Concept maps provide a hierarchical framework and structure to organize ideas, breaking down complicated concepts into smaller pieces. Not only is this helpful as you generate ideas, but it makes it easier to present a large amount of information in a dynamic, connected way.
Although concept mapping can be a solo activity, it's great for idea generation within a team or group. Concept mapping helps teams synthesize ideas from diverse contributors who each bring their unique and valuable perspectives to the table.
Creating concept maps is easy. Start by identifying a concept or focus question at the top. Then, using lines and arrows, add information that flows from the focus. Follow these steps for making a concept map:
Select a focus question or main idea. That should be a broad concept with many subtopics to explore. This main idea will be at the top or center of your concept map and guide its hierarchical structure.
Example: What should we do for our next marketing campaign?
Key concepts are the first tier of information branching off from your main topic. These ideas can vary in specificity, and it helps to list them out in order of broadest to most detailed. This list of key concepts is your parking lot, a place to put ideas before organizing them in the concept map.
Examples: Marketing platform, audience, product, goal, social media, Facebook, Instagram, Twitter, Mailchimp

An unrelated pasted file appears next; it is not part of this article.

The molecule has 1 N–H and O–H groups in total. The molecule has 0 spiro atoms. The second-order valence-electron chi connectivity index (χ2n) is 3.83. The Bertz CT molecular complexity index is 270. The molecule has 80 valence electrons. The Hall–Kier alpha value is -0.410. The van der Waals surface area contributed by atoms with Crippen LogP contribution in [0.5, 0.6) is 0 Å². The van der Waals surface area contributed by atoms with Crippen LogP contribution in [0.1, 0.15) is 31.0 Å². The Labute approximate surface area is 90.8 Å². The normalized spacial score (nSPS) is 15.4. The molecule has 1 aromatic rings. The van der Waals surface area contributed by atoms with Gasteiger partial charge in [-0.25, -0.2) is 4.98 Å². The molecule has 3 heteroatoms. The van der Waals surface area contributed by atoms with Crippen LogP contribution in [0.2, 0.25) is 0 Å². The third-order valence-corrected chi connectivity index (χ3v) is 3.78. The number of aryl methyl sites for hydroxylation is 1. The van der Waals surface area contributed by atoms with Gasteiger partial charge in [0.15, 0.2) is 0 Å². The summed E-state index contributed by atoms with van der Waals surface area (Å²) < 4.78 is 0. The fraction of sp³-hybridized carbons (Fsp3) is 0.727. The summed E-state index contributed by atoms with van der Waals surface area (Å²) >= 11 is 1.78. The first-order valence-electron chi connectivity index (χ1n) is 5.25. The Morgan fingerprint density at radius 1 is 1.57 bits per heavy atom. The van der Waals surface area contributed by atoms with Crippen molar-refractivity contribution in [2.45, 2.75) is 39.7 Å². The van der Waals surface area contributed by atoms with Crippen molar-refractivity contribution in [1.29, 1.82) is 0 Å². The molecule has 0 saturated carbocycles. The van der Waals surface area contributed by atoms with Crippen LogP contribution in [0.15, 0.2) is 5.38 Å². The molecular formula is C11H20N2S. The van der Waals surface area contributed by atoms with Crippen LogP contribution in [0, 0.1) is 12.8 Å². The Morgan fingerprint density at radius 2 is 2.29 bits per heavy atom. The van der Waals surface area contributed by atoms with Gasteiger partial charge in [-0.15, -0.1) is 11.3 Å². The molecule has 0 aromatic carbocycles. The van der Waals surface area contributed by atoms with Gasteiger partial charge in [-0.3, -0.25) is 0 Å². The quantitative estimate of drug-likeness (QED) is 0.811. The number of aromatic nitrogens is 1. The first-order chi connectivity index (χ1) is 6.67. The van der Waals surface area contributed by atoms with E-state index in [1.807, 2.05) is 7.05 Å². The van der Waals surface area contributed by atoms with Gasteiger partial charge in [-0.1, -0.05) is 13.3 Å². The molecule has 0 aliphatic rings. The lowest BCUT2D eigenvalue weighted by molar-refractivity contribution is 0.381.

Begin to move key concepts from the parking lot to the concept map, starting with the broadest ideas that connect directly to your main idea. Use linking words to establish the relationship between different concepts.
Make sure your linking words make sense and add cross-links to connect concepts in different areas of your map.
Concept maps are dynamic and intended to grow as you generate more ideas. Feel free to edit or add to your concept map whenever you think of a new idea.
You can draw a concept map by hand or use concept map software designed specifically for creating visualizations. MindManager is a concept mapping tool that helps you turn ideas into plans and plans into action.
MindManager is an industry-leading collaborative concept mapping software with many features and benefits, including:
MindManager comes pre-installed with many templates. To use these templates:
A concept map is a way to convey concepts, ideas, and pieces of information visually. Concept maps help you understand the relationships between various ideas, see how concepts are connected, discover related concepts, and organize your findings logically and visually.
A concept map must visually display concepts and ideas in a hierarchical fashion. Most concept maps highlight one main idea and depict subtopics as boxes or circles connected with lines, arrows, and (or) linking words.
Although their structures look similar at first glance, there is a difference between a concept map and a mind map. Mind maps are a brainstorming tool with a radial configuration. Concept maps are hierarchical, with one main idea, multiple sub-topics, and linking words and phrases that provide additional meaning.
Concept mapping is a way to visually display and arrange ideas, helping you solve problems, create plans, and encourage new ways of thinking. Anyone can make a concept map to inspire creative thinking and problem solving—from students and teachers to project managers, business leaders, and beyond.